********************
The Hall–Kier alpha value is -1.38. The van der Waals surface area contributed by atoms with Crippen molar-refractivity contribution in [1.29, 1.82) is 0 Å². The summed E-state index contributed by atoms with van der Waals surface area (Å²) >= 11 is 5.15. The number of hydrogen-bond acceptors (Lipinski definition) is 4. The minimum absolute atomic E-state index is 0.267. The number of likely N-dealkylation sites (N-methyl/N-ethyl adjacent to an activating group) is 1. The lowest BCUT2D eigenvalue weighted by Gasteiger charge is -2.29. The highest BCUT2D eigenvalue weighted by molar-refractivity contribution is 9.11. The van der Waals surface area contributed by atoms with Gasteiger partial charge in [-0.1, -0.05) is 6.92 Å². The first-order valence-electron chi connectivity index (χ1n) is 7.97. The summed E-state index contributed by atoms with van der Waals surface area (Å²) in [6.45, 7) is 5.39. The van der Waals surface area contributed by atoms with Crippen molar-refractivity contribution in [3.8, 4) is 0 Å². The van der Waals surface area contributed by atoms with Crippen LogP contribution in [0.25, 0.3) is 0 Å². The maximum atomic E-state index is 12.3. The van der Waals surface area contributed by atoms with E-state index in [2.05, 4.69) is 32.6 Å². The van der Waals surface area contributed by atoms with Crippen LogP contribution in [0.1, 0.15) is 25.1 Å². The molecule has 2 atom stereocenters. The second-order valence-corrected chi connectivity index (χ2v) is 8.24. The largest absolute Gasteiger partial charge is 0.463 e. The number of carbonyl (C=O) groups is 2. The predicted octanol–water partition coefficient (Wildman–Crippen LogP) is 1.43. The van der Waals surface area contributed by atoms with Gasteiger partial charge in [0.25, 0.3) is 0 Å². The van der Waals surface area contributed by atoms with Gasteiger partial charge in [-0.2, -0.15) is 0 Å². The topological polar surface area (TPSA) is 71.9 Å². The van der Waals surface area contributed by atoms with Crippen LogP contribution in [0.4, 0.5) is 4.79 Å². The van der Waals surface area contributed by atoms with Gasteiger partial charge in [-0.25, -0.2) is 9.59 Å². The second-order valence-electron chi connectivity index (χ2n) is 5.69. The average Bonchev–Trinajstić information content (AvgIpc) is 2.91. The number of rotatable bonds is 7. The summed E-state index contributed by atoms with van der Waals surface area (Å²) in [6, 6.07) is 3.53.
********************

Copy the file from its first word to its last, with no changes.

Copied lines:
The Hall–Kier alpha value is -1.38. The van der Waals surface area contributed by atoms with Crippen molar-refractivity contribution in [1.29, 1.82) is 0 Å². The summed E-state index contributed by atoms with van der Waals surface area (Å²) >= 11 is 5.15. The number of hydrogen-bond acceptors (Lipinski definition) is 4. The minimum absolute atomic E-state index is 0.267. The number of likely N-dealkylation sites (N-methyl/N-ethyl adjacent to an activating group) is 1. The lowest BCUT2D eigenvalue weighted by Gasteiger charge is -2.29. The highest BCUT2D eigenvalue weighted by molar-refractivity contribution is 9.11. The van der Waals surface area contributed by atoms with Gasteiger partial charge in [-0.1, -0.05) is 6.92 Å². The first-order valence-electron chi connectivity index (χ1n) is 7.97. The summed E-state index contributed by atoms with van der Waals surface area (Å²) in [6.45, 7) is 5.39. The van der Waals surface area contributed by atoms with Crippen molar-refractivity contribution in [3.8, 4) is 0 Å². The van der Waals surface area contributed by atoms with Crippen LogP contribution in [0.25, 0.3) is 0 Å². The maximum atomic E-state index is 12.3. The van der Waals surface area contributed by atoms with E-state index in [2.05, 4.69) is 32.6 Å². The van der Waals surface area contributed by atoms with Crippen LogP contribution in [0.1, 0.15) is 25.1 Å². The molecule has 2 atom stereocenters. The second-order valence-corrected chi connectivity index (χ2v) is 8.24. The largest absolute Gasteiger partial charge is 0.463 e. The number of carbonyl (C=O) groups is 2. The predicted octanol–water partition coefficient (Wildman–Crippen LogP) is 1.43. The van der Waals surface area contributed by atoms with Gasteiger partial charge in [0.25, 0.3) is 0 Å². The van der Waals surface area contributed by atoms with Gasteiger partial charge in [-0.2, -0.15) is 0 Å². The topological polar surface area (TPSA) is 71.9 Å². The van der Waals surface area contributed by atoms with Crippen LogP contribution in [0.4, 0.5) is 4.79 Å². The van der Waals surface area contributed by atoms with Gasteiger partial charge in [-0.25, -0.2) is 9.59 Å². The second-order valence-electron chi connectivity index (χ2n) is 5.69. The average Bonchev–Trinajstić information content (AvgIpc) is 2.91. The number of rotatable bonds is 7. The summed E-state index contributed by atoms with van der Waals surface area (Å²) in [6, 6.07) is 3.53.